The Macalope Weekly: Enthusiasms

[Editors’ Note: Each week the Macalope skewers the worst of the week’s coverage of Apple and other technology companies. In addition to being a mythical beast, the Macalope is not an employee of Macworld. As a result, the Macalope is always free to criticize any media organization. Even ours.]

As a fictitious version of Al Capone once said, “A man becomes preeminent, he’s expected to have enthusiasms.” And then he beat a man to death with a baseball bat to make his point. This week’s group of pundits doesn’t kill anything other than logic, but they’ll still make your head hurt! An InfoWorld pundit shows his lack of enthusiasm for the release of iOS 4.2, Paul Thurrott goes off the rails for Windows Phone 7, and a PC World writer’s personal preferences get the best of her.

You can’t always get what you want

While the Macalope was pleased to get an update that almost made his iPad seem like a completely new (and free!) device, not everyone was as thrilled. InfoWorld’s Galen Gruman, for example, declared Apple’s release of iOS 4.2 “an unsatisfying upgrade”, saying that multitasking, folders, e-mail threads, and mobile management “are welcome but long overdue…”

You may think it’s “long overdue,” Galen, but compared to what?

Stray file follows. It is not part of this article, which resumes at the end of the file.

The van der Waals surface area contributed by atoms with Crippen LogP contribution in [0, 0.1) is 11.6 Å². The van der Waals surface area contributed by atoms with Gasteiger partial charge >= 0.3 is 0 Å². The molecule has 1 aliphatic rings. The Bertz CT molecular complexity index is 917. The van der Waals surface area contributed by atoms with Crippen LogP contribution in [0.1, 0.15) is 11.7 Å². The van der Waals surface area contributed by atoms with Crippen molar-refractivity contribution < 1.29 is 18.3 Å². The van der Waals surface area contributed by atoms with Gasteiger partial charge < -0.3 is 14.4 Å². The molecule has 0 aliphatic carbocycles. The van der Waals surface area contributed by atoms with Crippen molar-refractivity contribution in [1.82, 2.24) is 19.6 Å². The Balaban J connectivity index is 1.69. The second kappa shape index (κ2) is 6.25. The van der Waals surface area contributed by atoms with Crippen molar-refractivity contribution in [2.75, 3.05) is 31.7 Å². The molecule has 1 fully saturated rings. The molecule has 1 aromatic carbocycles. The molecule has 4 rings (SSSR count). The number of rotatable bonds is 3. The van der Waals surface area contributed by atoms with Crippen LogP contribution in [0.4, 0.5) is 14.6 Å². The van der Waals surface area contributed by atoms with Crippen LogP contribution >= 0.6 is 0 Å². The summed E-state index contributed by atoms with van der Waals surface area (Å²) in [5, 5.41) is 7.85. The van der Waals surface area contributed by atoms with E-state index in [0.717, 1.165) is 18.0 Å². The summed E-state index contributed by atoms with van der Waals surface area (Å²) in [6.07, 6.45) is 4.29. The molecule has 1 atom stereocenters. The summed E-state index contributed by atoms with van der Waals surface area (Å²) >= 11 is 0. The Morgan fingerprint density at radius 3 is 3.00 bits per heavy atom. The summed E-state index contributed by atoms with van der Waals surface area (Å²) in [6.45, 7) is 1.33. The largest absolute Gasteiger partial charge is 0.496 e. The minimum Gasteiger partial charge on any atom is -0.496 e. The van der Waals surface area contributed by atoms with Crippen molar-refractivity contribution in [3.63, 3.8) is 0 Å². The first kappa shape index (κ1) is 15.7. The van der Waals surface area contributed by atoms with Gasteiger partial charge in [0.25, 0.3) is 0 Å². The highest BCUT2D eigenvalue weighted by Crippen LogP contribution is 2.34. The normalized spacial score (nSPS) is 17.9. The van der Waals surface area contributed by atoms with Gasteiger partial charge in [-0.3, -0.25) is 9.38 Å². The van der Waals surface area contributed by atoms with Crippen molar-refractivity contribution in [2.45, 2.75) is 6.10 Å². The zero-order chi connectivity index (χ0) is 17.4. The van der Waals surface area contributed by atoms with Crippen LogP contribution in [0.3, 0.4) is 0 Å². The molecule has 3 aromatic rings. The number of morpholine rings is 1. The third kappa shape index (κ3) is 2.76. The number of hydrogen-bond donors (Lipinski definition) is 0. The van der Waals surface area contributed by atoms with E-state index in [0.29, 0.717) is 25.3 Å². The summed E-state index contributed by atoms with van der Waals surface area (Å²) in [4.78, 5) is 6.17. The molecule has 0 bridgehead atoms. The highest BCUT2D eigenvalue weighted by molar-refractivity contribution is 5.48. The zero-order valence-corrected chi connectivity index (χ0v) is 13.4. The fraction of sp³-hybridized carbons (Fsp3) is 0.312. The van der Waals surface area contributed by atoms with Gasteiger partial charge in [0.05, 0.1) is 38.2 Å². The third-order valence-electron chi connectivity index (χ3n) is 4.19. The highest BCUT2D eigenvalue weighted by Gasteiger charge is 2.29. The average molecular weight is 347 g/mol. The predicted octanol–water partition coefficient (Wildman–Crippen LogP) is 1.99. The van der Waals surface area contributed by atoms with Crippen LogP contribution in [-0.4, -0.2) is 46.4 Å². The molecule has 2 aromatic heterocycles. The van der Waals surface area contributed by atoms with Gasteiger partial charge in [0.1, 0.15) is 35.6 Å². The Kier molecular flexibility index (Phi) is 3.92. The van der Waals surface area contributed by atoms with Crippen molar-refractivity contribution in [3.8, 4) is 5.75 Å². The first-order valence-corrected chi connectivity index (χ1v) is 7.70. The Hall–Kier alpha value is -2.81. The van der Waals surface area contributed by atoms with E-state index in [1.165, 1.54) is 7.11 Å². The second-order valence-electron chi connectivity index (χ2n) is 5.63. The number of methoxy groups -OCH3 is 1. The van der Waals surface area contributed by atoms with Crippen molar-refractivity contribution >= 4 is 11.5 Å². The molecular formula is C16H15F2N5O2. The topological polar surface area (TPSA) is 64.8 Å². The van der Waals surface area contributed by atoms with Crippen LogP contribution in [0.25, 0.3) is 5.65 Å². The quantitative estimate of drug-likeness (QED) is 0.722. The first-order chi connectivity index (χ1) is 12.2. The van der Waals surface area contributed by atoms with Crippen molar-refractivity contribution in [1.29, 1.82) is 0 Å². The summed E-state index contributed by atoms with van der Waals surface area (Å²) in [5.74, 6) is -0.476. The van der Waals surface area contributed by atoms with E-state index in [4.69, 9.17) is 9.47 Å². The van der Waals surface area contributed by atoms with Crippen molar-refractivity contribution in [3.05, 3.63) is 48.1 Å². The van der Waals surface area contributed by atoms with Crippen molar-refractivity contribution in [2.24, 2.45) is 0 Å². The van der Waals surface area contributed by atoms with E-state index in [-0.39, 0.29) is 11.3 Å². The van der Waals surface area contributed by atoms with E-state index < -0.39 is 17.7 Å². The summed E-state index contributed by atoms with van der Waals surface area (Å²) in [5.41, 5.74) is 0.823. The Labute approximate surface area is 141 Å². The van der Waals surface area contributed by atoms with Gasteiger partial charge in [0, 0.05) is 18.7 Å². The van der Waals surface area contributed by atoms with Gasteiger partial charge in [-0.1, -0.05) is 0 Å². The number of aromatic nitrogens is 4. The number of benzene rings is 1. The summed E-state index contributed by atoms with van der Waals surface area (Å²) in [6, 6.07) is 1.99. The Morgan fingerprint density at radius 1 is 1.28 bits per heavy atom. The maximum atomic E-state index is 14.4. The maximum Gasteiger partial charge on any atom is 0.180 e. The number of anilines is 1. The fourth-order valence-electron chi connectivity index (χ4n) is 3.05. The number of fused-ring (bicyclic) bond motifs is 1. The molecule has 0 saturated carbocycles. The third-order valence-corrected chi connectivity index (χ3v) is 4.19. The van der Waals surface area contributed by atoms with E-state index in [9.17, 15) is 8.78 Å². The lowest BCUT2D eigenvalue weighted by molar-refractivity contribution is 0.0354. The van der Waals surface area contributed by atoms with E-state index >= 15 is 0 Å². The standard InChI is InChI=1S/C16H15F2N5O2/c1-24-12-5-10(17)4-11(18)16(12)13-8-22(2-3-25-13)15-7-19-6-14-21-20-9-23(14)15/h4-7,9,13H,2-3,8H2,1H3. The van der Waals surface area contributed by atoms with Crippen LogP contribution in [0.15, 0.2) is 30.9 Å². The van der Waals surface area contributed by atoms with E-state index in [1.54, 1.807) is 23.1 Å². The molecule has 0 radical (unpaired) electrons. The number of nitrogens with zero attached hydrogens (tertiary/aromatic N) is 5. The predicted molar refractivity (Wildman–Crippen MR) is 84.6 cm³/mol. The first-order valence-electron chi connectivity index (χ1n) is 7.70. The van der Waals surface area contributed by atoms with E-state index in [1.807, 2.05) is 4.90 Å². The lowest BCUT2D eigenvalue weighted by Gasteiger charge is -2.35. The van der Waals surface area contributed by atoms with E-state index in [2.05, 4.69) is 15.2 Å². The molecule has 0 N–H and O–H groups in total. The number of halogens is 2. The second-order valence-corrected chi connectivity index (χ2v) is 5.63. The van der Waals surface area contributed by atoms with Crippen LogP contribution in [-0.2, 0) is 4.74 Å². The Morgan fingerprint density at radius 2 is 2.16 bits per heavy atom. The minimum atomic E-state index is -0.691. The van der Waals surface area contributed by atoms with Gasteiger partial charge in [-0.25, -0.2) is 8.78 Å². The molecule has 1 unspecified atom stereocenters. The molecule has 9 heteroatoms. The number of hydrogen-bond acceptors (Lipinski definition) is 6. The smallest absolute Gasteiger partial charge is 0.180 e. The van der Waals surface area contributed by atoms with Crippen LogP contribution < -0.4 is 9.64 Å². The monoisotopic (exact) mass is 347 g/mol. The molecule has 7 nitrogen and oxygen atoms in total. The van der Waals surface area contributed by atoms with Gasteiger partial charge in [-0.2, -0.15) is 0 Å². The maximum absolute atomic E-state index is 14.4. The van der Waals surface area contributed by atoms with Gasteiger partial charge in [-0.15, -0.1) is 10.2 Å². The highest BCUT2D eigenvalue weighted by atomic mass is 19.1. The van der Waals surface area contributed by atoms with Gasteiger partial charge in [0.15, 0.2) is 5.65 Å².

That’s the thing about the market for technology goods. It’s all relative. You only have to be better than your competition. And the iPad’s competition until just recently has been {ERROR: NULL OBJECT}.

Would it have been nice if the iPad had gotten all the iOS 4 features at the same time the iPhone did? Sure! Pandas are nice, too, but you can’t keep one in a small, unfurnished apartment (the Macalope found that out the hard way).

Does Gruman think it didn’t take effort on Apple’s part to bring those features to the iPad? There’s nothing wrong with you, personally, wishing you could have everything you want right now. Just don’t expect the rest of us to consider it penetrating technology analysis.

Read more...

He who innovates last innovates best!

The horny one rarely wastes his time on Paul Thurrott because he’s really more of a Microsoft enthusiast than an analyst. The Macalope doesn’t get that, but it’s Thurrott’s right and he’s entitled to his opinions. However wrong and stupid and wrong they are. Just…keep them over there.

But every once in a while the boosterism goes into full-fledged fantasy mode. You have to keep an eye on these things because, well, the Macalope cares and he’d hate to see Paul enter a spiral of delusion.

Well, a bigger one (tip o’ the antlers to Shawn King).

Put simply, Windows Phone is already more innovative than anything offered by Apple or Google in the smart phone space.

Oh, totally. Except, you know, when you consider the fact that Windows Phone 7 wouldn’t even exist if Apple hadn’t invented the iPhone. But other than that…